With plenty of comedy written into the screenplay, it's a wonder how dance numbers could fit into an overall "screwball" comedy, especially with a score by Irving Berlin. This is where CAREFREE stands apart from the other Astaire and Rogers films. The first number, "Since They Turned 'Loch Lamond' Into Swing" finds Astaire at a golf course accomplishing several things at the same time by playing the harmonica and tap dancing to a Scottish underscoring while teeing off several golf balls in rhythm, all to perfection without once missing his mark. There is no vocal to this number. "I Used to Be Color Blind" is very interesting mainly because it takes part as Rogers' dream dance, with Astaire, singing and dancing in slow motion. While "The Yam" sung by Ginger Rogers at the country club, is an upbeat number, followed by dancing with Astaire on wooden floors rather than the traditional glossy ones. It didn't become a memorable duet as "The Carioca," "The Continental" or "The Piccolino," but unlike these earlier dance numbers, which Fred and Ginger are the main focus, they invite dinner guests to join in with them. The final number, "Change Partners," a more appropriate title than "Carefree," is a beautiful love dance, or trance dance, where the hypnotized Rogers dances in a motionless manner with Astaire. While "Change Partners" is in slower tempo, it's one of the film's most memorable tune, it not, their most sentimental dance sequences. "Change Partners" earned an Academy Award nomination as Best Song.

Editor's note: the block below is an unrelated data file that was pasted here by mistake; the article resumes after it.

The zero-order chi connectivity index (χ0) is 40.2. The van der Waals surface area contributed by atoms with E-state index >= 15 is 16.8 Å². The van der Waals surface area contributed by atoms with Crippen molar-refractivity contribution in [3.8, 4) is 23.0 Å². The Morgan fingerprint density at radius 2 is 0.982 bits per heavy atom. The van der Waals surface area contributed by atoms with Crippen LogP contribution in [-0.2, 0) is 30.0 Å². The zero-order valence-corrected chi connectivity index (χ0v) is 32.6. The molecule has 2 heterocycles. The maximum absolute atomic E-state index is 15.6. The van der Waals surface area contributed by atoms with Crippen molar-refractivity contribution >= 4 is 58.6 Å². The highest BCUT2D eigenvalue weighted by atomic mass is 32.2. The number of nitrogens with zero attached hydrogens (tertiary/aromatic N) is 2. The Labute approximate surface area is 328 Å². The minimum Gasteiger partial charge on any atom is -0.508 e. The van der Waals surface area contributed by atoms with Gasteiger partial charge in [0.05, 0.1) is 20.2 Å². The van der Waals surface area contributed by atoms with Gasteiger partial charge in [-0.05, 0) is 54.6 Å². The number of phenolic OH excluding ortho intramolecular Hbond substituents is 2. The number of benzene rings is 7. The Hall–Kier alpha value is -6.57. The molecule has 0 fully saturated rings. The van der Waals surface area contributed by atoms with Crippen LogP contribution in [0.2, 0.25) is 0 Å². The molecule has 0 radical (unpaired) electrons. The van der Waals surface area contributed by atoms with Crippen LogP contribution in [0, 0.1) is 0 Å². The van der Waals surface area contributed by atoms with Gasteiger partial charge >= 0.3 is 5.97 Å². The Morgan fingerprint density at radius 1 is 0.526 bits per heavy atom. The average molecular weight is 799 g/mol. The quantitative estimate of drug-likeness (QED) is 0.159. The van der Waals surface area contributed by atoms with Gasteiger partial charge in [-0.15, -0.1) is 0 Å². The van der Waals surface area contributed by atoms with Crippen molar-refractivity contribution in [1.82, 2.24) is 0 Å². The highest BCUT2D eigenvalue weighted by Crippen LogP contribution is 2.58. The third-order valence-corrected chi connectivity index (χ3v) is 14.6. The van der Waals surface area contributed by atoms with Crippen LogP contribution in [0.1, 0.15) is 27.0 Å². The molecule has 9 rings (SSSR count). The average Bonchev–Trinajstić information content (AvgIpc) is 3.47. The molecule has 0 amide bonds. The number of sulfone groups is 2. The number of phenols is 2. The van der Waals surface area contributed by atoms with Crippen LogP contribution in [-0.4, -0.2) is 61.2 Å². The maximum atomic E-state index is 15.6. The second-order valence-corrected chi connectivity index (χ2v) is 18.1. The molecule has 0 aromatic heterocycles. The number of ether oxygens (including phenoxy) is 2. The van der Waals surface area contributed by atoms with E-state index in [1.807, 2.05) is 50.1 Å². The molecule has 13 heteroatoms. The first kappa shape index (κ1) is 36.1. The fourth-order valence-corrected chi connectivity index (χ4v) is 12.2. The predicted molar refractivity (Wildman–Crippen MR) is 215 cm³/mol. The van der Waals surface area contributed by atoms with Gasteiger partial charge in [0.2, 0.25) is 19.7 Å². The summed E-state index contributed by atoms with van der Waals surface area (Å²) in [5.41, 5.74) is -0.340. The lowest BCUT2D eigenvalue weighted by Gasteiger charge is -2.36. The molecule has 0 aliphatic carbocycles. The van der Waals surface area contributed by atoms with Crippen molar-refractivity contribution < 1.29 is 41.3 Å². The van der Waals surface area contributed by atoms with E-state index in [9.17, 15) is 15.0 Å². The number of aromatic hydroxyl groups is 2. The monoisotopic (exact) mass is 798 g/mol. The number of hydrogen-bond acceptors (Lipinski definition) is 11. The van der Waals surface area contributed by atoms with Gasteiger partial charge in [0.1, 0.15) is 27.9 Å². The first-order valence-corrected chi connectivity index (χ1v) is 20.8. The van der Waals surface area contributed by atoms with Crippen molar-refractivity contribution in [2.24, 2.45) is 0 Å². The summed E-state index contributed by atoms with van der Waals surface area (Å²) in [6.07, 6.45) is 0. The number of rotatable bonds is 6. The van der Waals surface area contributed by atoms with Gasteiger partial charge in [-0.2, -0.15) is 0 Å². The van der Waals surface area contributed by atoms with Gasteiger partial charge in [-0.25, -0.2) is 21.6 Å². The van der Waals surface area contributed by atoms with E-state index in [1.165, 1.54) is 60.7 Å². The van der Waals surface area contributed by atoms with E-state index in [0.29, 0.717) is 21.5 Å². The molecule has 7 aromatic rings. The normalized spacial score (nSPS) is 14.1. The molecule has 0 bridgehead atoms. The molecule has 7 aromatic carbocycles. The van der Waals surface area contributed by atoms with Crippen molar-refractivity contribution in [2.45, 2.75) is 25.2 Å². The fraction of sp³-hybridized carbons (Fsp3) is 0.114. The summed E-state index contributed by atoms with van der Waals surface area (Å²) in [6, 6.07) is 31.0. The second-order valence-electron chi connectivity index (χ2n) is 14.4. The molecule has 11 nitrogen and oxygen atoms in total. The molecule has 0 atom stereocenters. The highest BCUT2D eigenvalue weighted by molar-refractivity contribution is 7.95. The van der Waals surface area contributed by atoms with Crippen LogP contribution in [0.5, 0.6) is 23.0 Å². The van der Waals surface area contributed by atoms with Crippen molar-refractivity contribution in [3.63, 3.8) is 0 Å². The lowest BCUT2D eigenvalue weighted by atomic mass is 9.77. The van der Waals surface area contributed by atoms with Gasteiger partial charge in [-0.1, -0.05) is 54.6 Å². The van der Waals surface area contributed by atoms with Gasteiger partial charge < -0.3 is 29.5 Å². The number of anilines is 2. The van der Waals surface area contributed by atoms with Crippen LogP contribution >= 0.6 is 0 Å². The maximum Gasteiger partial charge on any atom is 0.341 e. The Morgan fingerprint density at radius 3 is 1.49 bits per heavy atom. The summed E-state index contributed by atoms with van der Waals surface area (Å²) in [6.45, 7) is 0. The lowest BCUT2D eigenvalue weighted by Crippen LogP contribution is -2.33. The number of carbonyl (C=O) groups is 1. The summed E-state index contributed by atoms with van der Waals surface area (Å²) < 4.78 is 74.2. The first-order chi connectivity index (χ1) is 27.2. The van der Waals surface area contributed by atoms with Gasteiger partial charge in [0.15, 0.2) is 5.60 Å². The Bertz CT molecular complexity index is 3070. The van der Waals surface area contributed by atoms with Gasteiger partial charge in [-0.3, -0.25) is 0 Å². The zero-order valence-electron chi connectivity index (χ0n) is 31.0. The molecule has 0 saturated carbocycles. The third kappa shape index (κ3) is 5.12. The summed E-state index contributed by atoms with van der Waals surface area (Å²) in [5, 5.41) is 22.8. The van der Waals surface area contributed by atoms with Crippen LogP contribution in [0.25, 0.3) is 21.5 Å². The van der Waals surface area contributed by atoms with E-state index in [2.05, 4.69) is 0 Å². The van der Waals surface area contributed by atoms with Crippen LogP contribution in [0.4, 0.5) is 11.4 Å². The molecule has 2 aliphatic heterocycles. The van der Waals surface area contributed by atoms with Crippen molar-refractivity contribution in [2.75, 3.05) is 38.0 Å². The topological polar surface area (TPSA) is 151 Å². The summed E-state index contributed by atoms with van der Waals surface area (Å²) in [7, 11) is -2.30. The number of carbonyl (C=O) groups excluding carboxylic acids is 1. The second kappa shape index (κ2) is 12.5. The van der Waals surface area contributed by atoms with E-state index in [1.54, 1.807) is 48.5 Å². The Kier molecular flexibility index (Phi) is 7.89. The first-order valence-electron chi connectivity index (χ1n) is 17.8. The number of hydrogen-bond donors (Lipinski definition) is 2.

Luella Gear, as Rogers' matron aunt, Cora, comes across as a middle-aged Kay Francis but speaking like Helen Broderick. Gear, in her movie debut, had very few films to her credit. She's reportedly best known for her role as Aunt Hortence in the stage version of THE GAY DIVORCE (1932) that starred Astaire. Ralph Bellamy, who by this time was usually type-cast as stuffy suitors, happens to be the most masculine of Rogers' rejected beaus thus far. His character, however, becomes very unlikable towards the second half, bogging down the story.